L.M.T.'s sister, L.T., gave a statement. She had not seen De. after he was born until Friday, December 12, when D.V.H. called and told her that De. was sick. D.V.H. brought De. to L.T.'s residence, and she told D.V.H. that the child needed medical attention; D.V.H. told her that a "family doctor said that the baby was okay."

In January 2004, DYFS interviewed D.V.H., who reiterated that he had stayed with the children on Thursday, December 11, and that he noticed De.'s medical problems that day. No one other than he or L.M.T. was with De. on December 11.

D.V.H. said that the next day, Friday, Du. was with the babysitter and De. was with L.M.T.'s mother. When D.V.H. picked up the child that night, De. was still experiencing problems so D.V.H. called emergency personnel. L.M.T. confirmed that version of the events, except to note that D.V.H. took De. to the doctor on Friday, but did not stay because the doctor's office was too crowded.

Law enforcement personnel interviewed the babysitter, T.D. She last sat with De. on Wednesday, December 10. She said that De. acted normally, and nothing seemed wrong with him when he left. She sat with Du., but not De., on Friday and Saturday, December 12 and 13, until the police retrieved Du.

De. remained at St. Peter's Medical Center from December 12, 2003, until he was transferred to Children's Specialized Hospital in January 2004. He had sustained "severe traumatic brain injury secondary to non-accidental trauma." He suffered from "persistent seizures" and "needed to be on a ventilator." He was discharged to his current foster home in August 2004. Du. was placed in various temporary foster homes until his current placement with the same foster parents as De. in May 2004.

Gladibelle Medina, M.D., the State's expert in pediatric medicine, examined De. on December 13, 2003, while he was in the ICU at St. Peter's Hospital. De. was paralyzed and intubated, and had a hemorrhage in his eye caused by force applied to his face. His entire retina had been affected. Testing showed old blood in De.'s forehead and new "fresh" blood in the back of his head.

Based on these symptoms, the lack of any other explanation for his injuries, and the sudden onset of symptoms, Dr. Medina concluded that De. suffered from a "subdural hematoma" caused by "non-accidental head trauma." Dr. Medina referred to De.'s condition as Shaken Baby Syndrome. She considered the "old blood" to be evidence of an earlier brain injury, for which she had no explanation. As a result of his injuries, De. is blind, cannot walk, suffers from numerous spasms and both "infantile" and "tonic/clonic" seizures each day, and has difficulty swallowing and communicating. The doctor believed that the injury occurred within seventy-two hours of De.'s admission to the hospital on Friday, December 12. She later clarified that the actions that caused De.'s injuries occurred either Wednesday night or Thursday.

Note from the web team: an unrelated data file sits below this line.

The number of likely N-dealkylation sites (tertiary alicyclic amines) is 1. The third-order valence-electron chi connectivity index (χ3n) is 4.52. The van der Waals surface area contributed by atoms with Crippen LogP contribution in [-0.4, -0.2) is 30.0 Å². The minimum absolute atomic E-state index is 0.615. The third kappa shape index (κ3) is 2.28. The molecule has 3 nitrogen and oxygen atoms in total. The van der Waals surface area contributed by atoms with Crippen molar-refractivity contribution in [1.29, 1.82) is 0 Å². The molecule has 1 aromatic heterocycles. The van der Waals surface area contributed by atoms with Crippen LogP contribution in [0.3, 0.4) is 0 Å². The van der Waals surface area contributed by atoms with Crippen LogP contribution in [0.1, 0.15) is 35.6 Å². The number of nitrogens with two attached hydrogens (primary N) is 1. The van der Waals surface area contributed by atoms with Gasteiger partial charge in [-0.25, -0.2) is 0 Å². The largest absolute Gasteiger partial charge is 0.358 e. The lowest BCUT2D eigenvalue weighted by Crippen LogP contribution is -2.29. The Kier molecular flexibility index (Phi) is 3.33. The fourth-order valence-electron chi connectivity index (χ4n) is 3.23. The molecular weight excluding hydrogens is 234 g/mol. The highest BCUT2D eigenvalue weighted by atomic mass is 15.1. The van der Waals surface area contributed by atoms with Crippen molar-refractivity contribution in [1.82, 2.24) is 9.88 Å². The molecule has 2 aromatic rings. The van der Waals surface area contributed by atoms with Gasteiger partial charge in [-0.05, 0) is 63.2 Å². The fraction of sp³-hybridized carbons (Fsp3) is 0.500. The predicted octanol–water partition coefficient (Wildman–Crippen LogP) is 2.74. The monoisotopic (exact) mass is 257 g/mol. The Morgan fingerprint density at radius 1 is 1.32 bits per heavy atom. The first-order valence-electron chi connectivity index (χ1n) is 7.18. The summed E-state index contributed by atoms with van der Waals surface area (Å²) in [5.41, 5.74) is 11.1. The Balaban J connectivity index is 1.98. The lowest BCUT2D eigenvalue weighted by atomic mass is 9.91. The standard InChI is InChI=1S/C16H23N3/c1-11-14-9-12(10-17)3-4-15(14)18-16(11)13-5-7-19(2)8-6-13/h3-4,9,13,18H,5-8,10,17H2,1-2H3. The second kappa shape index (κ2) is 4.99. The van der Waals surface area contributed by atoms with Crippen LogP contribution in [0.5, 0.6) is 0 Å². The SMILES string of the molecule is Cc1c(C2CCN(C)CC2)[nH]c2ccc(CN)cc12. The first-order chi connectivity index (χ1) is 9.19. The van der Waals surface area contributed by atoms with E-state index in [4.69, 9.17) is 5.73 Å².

The police charged D.V.H. with child neglect on May 18, 2005, for failure to obtain medical assistance for the child. He was admitted to the Pretrial Intervention Supervisory Treatment Program, which he completed prior to the termination trial.

B. Services Provided By DYFS

DYFS provided a number of services to defendants, including parenting classes, psychological, psychiatric and bonding evaluations, interpreters and visitations. DYFS also assessed family members to see if they could care for the children. DYFS submitted referrals for mental health services for both L.M.T. and D.V.H., and both defendants participated in psychiatric and psychological counseling.

Mark Singer, Ed.D., performed a psychological evaluation of defendants. He concluded that both had a limited understanding of De.'s medical condition. Defendants did not offer an explanation as to how their son received his injuries. Given the uncertainty surrounding who caused De.'s injuries, and defendants' challenges and understanding in dealing with De.'s medical condition, Dr. Singer believed that defendants' ability to "function effectively as parents" may be limited, especially in light of the nature of De.'s injuries and the type of medical care he may require. Dr. Singer recommended that defendants receive parenting classes and individual psychotherapy and have supervised visitation with the children.

DYFS had difficulty locating either an interpreter for L.M.T. who could assist during defendants' counseling sessions, or a counseling service that used or allowed the use of translators. As a result, although the order for removal was filed in December 2003, counseling services did not begin until July 2004. D.V.H. did not need an interpreter; however, he never approached DYFS and asked that his individual counseling begin before an interpreter was found for L.M.T.

Shanequa Coelho, the DYFS caseworker assigned to the family as of the trial date, and the employee through whom DYFS presented its documentary evidence, testified that although D.V.H. did not need a translator, DYFS wanted defendants to receive counseling together. Therefore, D.V.H.'s counseling did not begin until an interpreter was found to assist L.M.T. Ultimately, counseling services were provided through Family and Children's Services (FCS).